Susan Earwaker, a 62-year-old resident of Murcia, Spain, received Nolotil for a broken leg sustained in a horse riding incident. She passed away in January 2015 due to sepsis and organ failure, as her medical records noted an adverse reaction to the medication.

Billy Smyth, a 66-year-old avid cyclist from Mullingar, Ireland, passed away in April 2016 while in Spain due to a negative response to Nolotil. He ultimately succumbed to organ failure.

Lorna Vincent, 75, who went to hospital for a bowel operation and was given metamizole. Her white cells were depleted and she died in April 2018 of organ failure. The family believes the drug was involved and is seeking her medical records.

The AEMPS, which is Spain’s agency for medicine and health products, states that the likelihood of developing agranulocytosis (a condition where there is a severe decrease in white blood cells) from using metamizole is extremely low, with only one to 10 cases per million users. They believe that the advantages of this widely used pain reliever outweigh the potential risk.

However, there are notable discrepancies in these calculations. After the medication was discontinued in Sweden in 1999, regulators approximated that the likelihood of agranulocytosis was approximately one in every 2,000 prescriptions, and the mortality rate was 26%. As a result, they determined that the balance between benefits and risks was unfavorable.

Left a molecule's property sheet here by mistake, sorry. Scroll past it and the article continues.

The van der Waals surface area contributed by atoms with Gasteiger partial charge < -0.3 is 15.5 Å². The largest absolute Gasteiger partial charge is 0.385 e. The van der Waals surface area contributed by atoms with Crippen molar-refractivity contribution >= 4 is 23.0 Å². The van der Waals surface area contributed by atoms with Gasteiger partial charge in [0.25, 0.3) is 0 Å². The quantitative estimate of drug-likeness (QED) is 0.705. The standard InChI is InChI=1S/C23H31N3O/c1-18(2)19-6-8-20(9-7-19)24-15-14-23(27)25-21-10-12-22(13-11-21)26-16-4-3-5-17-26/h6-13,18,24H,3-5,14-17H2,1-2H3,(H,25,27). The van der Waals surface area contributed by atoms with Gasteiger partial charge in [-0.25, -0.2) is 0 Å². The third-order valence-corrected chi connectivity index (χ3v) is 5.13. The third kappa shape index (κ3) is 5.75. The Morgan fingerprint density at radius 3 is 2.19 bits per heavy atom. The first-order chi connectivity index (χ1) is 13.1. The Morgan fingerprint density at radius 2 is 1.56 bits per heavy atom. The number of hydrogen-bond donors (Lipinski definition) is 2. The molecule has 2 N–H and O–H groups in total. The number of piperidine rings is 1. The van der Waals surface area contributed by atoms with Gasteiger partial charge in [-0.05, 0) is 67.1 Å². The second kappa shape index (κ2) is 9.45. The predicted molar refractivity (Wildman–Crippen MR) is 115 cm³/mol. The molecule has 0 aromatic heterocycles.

Susan Earwaker, who lived in Murcia, was given Nolotil after breaking her leg in a horse accident and later died of sepsis.

The causes for these differences are not fully understood, however, some studies have indicated that certain groups may be more prone to negative reactions. A research done in 2009 at Costa del Sol Hospital in Marbella stated: “Agranulocytosis caused by Dipyrone is more common among the British population and its usage should be avoided.”

According to the manufacturer of Nolotil, Boehringer Ingelheim, the drug information sheet contains warnings about various negative effects, such as infections. The company claims that the current prescribing information sufficiently covers the known risks.

Derek Smyth, age 49 and son of Billy Smyth, expressed that all medications carry a certain level of risk. However, the information available to the public is not comprehensive enough to make informed decisions about their usage. He also highlighted the lack of thorough research, particularly for those who may be more susceptible to these risks.